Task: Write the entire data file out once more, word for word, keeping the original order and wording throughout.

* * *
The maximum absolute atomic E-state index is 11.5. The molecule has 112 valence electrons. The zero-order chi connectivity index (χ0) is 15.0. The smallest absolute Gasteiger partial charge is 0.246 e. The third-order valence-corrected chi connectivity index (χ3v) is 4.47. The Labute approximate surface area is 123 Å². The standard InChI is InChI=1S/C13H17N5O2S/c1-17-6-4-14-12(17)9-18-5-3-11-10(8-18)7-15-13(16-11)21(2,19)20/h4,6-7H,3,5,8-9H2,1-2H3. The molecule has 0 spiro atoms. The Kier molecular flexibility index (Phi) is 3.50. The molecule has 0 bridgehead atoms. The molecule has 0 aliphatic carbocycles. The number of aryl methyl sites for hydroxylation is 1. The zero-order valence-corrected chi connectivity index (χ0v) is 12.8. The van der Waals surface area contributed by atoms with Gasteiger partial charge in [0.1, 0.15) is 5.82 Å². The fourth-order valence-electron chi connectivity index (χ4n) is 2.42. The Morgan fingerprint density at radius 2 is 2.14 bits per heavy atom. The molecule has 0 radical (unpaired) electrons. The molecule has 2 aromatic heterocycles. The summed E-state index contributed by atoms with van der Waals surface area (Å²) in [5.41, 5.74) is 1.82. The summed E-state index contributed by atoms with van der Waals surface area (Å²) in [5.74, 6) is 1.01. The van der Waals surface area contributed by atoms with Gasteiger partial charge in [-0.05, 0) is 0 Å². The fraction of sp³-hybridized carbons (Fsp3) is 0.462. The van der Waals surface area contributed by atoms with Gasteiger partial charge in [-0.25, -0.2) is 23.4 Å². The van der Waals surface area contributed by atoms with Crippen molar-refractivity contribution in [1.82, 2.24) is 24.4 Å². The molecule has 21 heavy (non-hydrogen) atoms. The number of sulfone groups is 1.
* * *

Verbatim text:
The maximum absolute atomic E-state index is 11.5. The molecule has 112 valence electrons. The zero-order chi connectivity index (χ0) is 15.0. The smallest absolute Gasteiger partial charge is 0.246 e. The third-order valence-corrected chi connectivity index (χ3v) is 4.47. The Labute approximate surface area is 123 Å². The standard InChI is InChI=1S/C13H17N5O2S/c1-17-6-4-14-12(17)9-18-5-3-11-10(8-18)7-15-13(16-11)21(2,19)20/h4,6-7H,3,5,8-9H2,1-2H3. The molecule has 0 spiro atoms. The Kier molecular flexibility index (Phi) is 3.50. The molecule has 0 bridgehead atoms. The molecule has 0 aliphatic carbocycles. The number of aryl methyl sites for hydroxylation is 1. The zero-order valence-corrected chi connectivity index (χ0v) is 12.8. The van der Waals surface area contributed by atoms with Gasteiger partial charge in [0.1, 0.15) is 5.82 Å². The fourth-order valence-electron chi connectivity index (χ4n) is 2.42. The Morgan fingerprint density at radius 2 is 2.14 bits per heavy atom. The molecule has 0 radical (unpaired) electrons. The molecule has 2 aromatic heterocycles. The summed E-state index contributed by atoms with van der Waals surface area (Å²) in [5.41, 5.74) is 1.82. The summed E-state index contributed by atoms with van der Waals surface area (Å²) in [5.74, 6) is 1.01. The van der Waals surface area contributed by atoms with Gasteiger partial charge in [-0.05, 0) is 0 Å². The fraction of sp³-hybridized carbons (Fsp3) is 0.462. The van der Waals surface area contributed by atoms with Gasteiger partial charge in [-0.25, -0.2) is 23.4 Å². The van der Waals surface area contributed by atoms with Crippen molar-refractivity contribution in [1.82, 2.24) is 24.4 Å². The molecule has 21 heavy (non-hydrogen) atoms. The number of sulfone groups is 1.